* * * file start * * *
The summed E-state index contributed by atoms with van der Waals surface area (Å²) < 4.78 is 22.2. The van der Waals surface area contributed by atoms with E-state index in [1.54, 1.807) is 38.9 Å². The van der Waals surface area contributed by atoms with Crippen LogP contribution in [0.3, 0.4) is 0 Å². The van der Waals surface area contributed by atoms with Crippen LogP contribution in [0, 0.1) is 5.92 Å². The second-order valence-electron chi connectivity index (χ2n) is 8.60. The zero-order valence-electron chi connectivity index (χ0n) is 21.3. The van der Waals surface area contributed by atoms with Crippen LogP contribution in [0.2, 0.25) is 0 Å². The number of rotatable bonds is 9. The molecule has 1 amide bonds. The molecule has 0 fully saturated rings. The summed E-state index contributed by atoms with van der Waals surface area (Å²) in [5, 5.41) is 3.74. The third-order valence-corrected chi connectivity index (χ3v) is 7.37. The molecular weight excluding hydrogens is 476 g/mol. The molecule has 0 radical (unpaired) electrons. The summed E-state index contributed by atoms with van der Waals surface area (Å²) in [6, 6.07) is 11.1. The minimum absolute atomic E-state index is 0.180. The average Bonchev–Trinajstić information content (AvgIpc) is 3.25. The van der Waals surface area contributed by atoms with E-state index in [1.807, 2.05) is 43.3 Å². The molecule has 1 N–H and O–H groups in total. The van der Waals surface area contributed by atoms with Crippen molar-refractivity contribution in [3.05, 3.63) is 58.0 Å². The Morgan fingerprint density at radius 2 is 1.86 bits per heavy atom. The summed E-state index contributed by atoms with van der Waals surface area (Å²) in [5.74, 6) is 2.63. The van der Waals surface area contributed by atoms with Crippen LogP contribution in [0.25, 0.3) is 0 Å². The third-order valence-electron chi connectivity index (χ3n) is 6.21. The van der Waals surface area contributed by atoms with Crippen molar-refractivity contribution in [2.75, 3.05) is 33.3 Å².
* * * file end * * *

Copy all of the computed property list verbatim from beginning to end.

The summed E-state index contributed by atoms with van der Waals surface area (Å²) < 4.78 is 22.2. The van der Waals surface area contributed by atoms with E-state index in [1.54, 1.807) is 38.9 Å². The van der Waals surface area contributed by atoms with Crippen LogP contribution in [0.3, 0.4) is 0 Å². The van der Waals surface area contributed by atoms with Crippen LogP contribution in [0, 0.1) is 5.92 Å². The second-order valence-electron chi connectivity index (χ2n) is 8.60. The zero-order valence-electron chi connectivity index (χ0n) is 21.3. The van der Waals surface area contributed by atoms with Crippen LogP contribution in [0.2, 0.25) is 0 Å². The number of rotatable bonds is 9. The molecule has 1 amide bonds. The molecule has 0 fully saturated rings. The summed E-state index contributed by atoms with van der Waals surface area (Å²) in [5, 5.41) is 3.74. The third-order valence-corrected chi connectivity index (χ3v) is 7.37. The molecular weight excluding hydrogens is 476 g/mol. The molecule has 0 radical (unpaired) electrons. The summed E-state index contributed by atoms with van der Waals surface area (Å²) in [6, 6.07) is 11.1. The minimum absolute atomic E-state index is 0.180. The average Bonchev–Trinajstić information content (AvgIpc) is 3.25. The van der Waals surface area contributed by atoms with E-state index in [1.807, 2.05) is 43.3 Å². The molecule has 1 N–H and O–H groups in total. The van der Waals surface area contributed by atoms with Crippen molar-refractivity contribution in [3.05, 3.63) is 58.0 Å². The Morgan fingerprint density at radius 2 is 1.86 bits per heavy atom. The summed E-state index contributed by atoms with van der Waals surface area (Å²) in [5.74, 6) is 2.63. The van der Waals surface area contributed by atoms with Crippen LogP contribution in [0.25, 0.3) is 0 Å². The third-order valence-electron chi connectivity index (χ3n) is 6.21. The van der Waals surface area contributed by atoms with Crippen molar-refractivity contribution in [2.75, 3.05) is 33.3 Å².